Infectious Disease and Public Health: Lessons from History – Webinar

Thursday, 22 April,  17:00 AEST
Online

In 2020 Covid-19 reminded us all that we can learn valuable lessons from the history of infectious disease. This webinar brings together three historians of public health in very different eras and contexts, presenting historical research which can help us better understand and manage infectious disease in the 21st century.

Guy Geltner (Monash University), ‘Public health in the premodern world: The end of an oxymoron’: The new field of premodern public health has rose to some prominence during the outbreak of Covid-19, as health professionals, policy makers and ordinary citizens became aware of the efficacy of ‘low tech’ solutions often associated with earlier, ‘unhygienic’ eras. This presentation will summarize some of the field’s key insights and how they challenge entrenched narratives of modernization and common practices of cultural othering today.

Warwick Anderson (University of Sydney) considers ‘Crisis in the Herd: A Short History of R0 and Disease Modelling’: Statistical models and simulations have recently come to dominate the framing of epidemic disease, giving us concepts of ‘waves’ and ‘flattening the curve’ – but where do they come from, and where are they directing us?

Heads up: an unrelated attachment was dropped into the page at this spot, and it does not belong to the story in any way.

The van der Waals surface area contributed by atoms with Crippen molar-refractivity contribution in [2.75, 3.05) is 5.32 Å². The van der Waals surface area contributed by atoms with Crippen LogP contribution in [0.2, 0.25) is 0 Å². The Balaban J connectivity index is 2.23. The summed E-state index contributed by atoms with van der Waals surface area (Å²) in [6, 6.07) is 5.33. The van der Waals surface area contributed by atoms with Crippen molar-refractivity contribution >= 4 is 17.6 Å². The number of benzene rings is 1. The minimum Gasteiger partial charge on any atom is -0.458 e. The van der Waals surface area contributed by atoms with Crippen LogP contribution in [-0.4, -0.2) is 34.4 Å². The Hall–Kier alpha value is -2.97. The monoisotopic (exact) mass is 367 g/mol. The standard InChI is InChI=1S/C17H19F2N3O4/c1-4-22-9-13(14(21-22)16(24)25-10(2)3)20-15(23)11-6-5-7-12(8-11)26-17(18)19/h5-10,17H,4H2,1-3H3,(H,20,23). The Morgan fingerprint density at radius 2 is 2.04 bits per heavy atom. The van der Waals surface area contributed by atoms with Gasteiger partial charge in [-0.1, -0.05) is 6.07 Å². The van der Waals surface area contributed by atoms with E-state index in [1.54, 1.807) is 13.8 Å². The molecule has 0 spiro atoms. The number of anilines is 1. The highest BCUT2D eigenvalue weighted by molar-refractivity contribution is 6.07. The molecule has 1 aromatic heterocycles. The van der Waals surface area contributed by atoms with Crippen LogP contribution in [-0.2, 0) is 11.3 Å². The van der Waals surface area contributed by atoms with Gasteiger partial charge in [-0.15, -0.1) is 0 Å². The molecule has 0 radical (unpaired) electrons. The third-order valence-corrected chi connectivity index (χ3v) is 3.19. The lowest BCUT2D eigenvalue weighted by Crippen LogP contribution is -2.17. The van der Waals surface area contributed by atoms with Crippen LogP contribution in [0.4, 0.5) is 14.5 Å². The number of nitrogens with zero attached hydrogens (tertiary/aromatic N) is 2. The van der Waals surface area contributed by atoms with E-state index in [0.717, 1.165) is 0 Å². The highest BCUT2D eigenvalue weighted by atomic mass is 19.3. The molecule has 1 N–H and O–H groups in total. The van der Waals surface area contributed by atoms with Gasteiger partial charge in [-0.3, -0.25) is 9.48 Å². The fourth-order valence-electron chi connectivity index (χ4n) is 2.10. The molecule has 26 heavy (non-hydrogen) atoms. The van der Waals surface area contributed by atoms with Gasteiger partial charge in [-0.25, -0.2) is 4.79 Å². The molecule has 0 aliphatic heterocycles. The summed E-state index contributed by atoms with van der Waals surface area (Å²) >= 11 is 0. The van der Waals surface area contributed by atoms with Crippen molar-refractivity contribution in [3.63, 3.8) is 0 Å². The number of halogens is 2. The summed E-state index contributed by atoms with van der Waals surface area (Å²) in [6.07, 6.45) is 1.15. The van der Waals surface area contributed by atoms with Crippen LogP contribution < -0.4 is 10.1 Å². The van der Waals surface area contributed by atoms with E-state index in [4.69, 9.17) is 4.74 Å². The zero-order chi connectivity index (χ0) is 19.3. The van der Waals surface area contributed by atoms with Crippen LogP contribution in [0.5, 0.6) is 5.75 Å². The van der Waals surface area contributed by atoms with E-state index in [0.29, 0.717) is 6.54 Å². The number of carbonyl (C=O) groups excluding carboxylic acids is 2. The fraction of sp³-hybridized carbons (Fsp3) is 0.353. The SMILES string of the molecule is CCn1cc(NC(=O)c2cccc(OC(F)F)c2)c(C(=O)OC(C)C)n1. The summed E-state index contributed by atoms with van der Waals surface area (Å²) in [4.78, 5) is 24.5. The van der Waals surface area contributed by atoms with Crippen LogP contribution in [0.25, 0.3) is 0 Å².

Geraldine Fela (Monash University), ‘From Condoman to Community Control: Indigenous public health, nursing and HIV in the 1980s’: As HIV spread through Australia’s gay community in the early 1980s many predicted that the virus would cause a public health crisis of unprecedented proportions in Aboriginal and Torres Strait Islander communities, but this never eventuated. This paper will examine the extraordinary public health approach that was responsible for this success, an approach led by Indigenous nurses and healthcare workers and informed by the politics of self-determination and community control.

Presenter Bios 

Warwick Anderson, MD, PhD, is Janet Dora Hine Professor of Politics, Governance and Ethics in the Department of History and the Charles Perkins Centre, University of Sydney; and a honorary professor in the School of Population and Global Health, University of Melbourne.

Geraldine Fela is in the final year of her PhD candidature at Monash University. Her thesis examines the experiences of HIV and AIDS nurses in Australia prior to the introduction of anti-retroviral therapy. Her research looks at the intersection of oral history, labour history, histories of gender and sexuality and social movement studies.